Margo Lerwill December 14, 2010 at 10:51 am

Another great post. I can’t tell you how many quotes I wish I could use in tough love motivational posters for writers.

Megan Sayer December 14, 2010 at 1:35 pm

I watched “Inception” the other night with my husband – poor man – the first movie I’ve seen since reading back through your blog.

I watched the clock. “Oh LOOK! It’s the mid-point contextual shift! They’re gonna up the stakes now!”. And they did! They even told me so in the dialogue.

This is INCEPTION, one of the best and most complex movies I’ve seen for a long time, and they followed the “rules”.

So thanks, I guess, for this new knowledge. It’s certainly making my writing stronger, although family movie time may be a little less enjoyable for those around me : )

Mike Lawrence December 15, 2010 at 3:26 pm

Larry,

This is so true! Studying screenwriting totally clarified story telling for me. For years on end, I read about plot, characters, theme, and all the usual suspects regarding writing fiction. It all helped me write interesting scenes, but not good *stories*.

Once I started studying screenwriting and deconstructing movies, it all fell into place in terms of structure. Why books and classes about fiction writing don’t do this is beyond me. It’s like teaching music theory without talking about chord progression.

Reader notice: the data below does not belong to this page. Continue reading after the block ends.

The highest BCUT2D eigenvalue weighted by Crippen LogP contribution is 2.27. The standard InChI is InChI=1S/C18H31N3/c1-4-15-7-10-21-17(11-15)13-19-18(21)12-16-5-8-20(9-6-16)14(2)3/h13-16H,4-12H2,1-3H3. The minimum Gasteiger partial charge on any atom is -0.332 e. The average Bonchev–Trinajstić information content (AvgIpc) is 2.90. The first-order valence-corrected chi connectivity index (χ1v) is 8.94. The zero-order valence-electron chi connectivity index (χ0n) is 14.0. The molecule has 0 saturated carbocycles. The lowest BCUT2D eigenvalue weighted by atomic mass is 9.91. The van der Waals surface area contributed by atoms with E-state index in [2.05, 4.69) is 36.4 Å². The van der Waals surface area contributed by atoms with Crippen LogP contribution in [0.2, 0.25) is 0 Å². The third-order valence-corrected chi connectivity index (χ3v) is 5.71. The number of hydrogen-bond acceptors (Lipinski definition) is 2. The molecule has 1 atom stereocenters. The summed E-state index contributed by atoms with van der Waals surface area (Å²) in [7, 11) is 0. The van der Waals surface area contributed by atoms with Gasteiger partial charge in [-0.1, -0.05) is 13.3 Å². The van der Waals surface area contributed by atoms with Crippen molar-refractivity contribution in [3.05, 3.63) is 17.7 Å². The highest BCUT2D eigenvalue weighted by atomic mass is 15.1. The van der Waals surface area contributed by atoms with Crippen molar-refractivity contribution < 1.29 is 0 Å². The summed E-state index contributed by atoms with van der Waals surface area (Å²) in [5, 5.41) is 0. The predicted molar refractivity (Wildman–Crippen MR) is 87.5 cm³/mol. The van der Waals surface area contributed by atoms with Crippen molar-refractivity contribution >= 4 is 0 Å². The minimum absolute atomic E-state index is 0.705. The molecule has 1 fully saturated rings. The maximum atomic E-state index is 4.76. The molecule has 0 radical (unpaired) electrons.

Anyway, good stuff!

Mike Lawrence December 15, 2010 at 3:28 pm

@Megan: I do the exact same thing. Wife always gets a very lucid play by play as the movie progresses.

“Well, Don, we haven’t seen the antagonist in a while and you know what that means.”

“That’s right Bob, we should be seeing the second plot point any minute now. [beat] and there it is!”

Not quite that bad, but the effect is the same. There should be a support group.

Sammi December 16, 2010 at 4:05 pm

I, too, am a compulsive story analyzer. I try to avoid watching movies on TV if at all possible because the commercials make it too hard to time. My boyfriend has learned to put up with me constantly hitting the info button on my DVD player. Luckily he’s a critic at heart so it doesn’t bother him too badly.

Nard4Reynard January 19, 2011 at 5:29 am

Ok… so the point is read something about screenwriting, right?